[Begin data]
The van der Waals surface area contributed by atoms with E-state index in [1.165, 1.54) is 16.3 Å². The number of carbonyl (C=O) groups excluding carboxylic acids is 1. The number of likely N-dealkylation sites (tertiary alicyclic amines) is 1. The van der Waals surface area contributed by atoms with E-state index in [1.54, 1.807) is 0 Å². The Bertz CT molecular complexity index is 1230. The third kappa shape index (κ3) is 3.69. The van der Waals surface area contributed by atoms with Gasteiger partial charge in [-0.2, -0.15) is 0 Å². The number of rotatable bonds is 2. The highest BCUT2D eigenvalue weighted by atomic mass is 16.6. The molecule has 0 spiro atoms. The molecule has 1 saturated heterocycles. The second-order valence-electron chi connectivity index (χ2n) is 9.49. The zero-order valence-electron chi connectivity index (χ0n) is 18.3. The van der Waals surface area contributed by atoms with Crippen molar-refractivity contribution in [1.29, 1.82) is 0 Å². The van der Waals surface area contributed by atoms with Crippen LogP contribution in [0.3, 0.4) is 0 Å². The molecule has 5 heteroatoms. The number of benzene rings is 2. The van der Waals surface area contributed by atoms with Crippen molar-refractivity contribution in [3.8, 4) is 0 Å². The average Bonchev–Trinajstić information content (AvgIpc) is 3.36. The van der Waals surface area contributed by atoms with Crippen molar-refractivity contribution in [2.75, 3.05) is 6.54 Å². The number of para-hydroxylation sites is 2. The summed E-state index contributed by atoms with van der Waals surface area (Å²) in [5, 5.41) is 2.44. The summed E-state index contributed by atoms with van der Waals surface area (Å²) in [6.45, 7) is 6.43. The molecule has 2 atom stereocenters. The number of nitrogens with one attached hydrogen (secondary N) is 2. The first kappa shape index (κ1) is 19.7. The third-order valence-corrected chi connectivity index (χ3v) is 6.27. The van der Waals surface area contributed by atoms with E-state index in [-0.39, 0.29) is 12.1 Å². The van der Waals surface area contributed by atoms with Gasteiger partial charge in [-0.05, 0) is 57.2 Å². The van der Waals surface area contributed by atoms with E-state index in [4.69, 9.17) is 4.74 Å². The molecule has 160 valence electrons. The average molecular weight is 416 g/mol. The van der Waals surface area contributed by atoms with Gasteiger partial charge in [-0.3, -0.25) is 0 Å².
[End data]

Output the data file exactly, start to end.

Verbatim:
The van der Waals surface area contributed by atoms with E-state index in [1.165, 1.54) is 16.3 Å². The number of carbonyl (C=O) groups excluding carboxylic acids is 1. The number of likely N-dealkylation sites (tertiary alicyclic amines) is 1. The van der Waals surface area contributed by atoms with E-state index in [1.54, 1.807) is 0 Å². The Bertz CT molecular complexity index is 1230. The third kappa shape index (κ3) is 3.69. The van der Waals surface area contributed by atoms with Gasteiger partial charge in [-0.2, -0.15) is 0 Å². The number of rotatable bonds is 2. The highest BCUT2D eigenvalue weighted by atomic mass is 16.6. The molecule has 0 spiro atoms. The molecule has 1 saturated heterocycles. The second-order valence-electron chi connectivity index (χ2n) is 9.49. The zero-order valence-electron chi connectivity index (χ0n) is 18.3. The van der Waals surface area contributed by atoms with Crippen molar-refractivity contribution in [1.29, 1.82) is 0 Å². The van der Waals surface area contributed by atoms with Crippen LogP contribution in [0.3, 0.4) is 0 Å². The molecule has 5 heteroatoms. The number of benzene rings is 2. The van der Waals surface area contributed by atoms with Crippen molar-refractivity contribution in [3.8, 4) is 0 Å². The average Bonchev–Trinajstić information content (AvgIpc) is 3.36. The van der Waals surface area contributed by atoms with Crippen molar-refractivity contribution in [2.75, 3.05) is 6.54 Å². The number of para-hydroxylation sites is 2. The summed E-state index contributed by atoms with van der Waals surface area (Å²) in [5, 5.41) is 2.44. The summed E-state index contributed by atoms with van der Waals surface area (Å²) in [6.45, 7) is 6.43. The molecule has 2 atom stereocenters. The number of nitrogens with one attached hydrogen (secondary N) is 2. The first kappa shape index (κ1) is 19.7. The third-order valence-corrected chi connectivity index (χ3v) is 6.27. The van der Waals surface area contributed by atoms with E-state index in [-0.39, 0.29) is 12.1 Å². The van der Waals surface area contributed by atoms with Gasteiger partial charge in [-0.05, 0) is 57.2 Å². The van der Waals surface area contributed by atoms with E-state index in [4.69, 9.17) is 4.74 Å². The molecule has 160 valence electrons. The average molecular weight is 416 g/mol. The van der Waals surface area contributed by atoms with Gasteiger partial charge in [-0.3, -0.25) is 0 Å².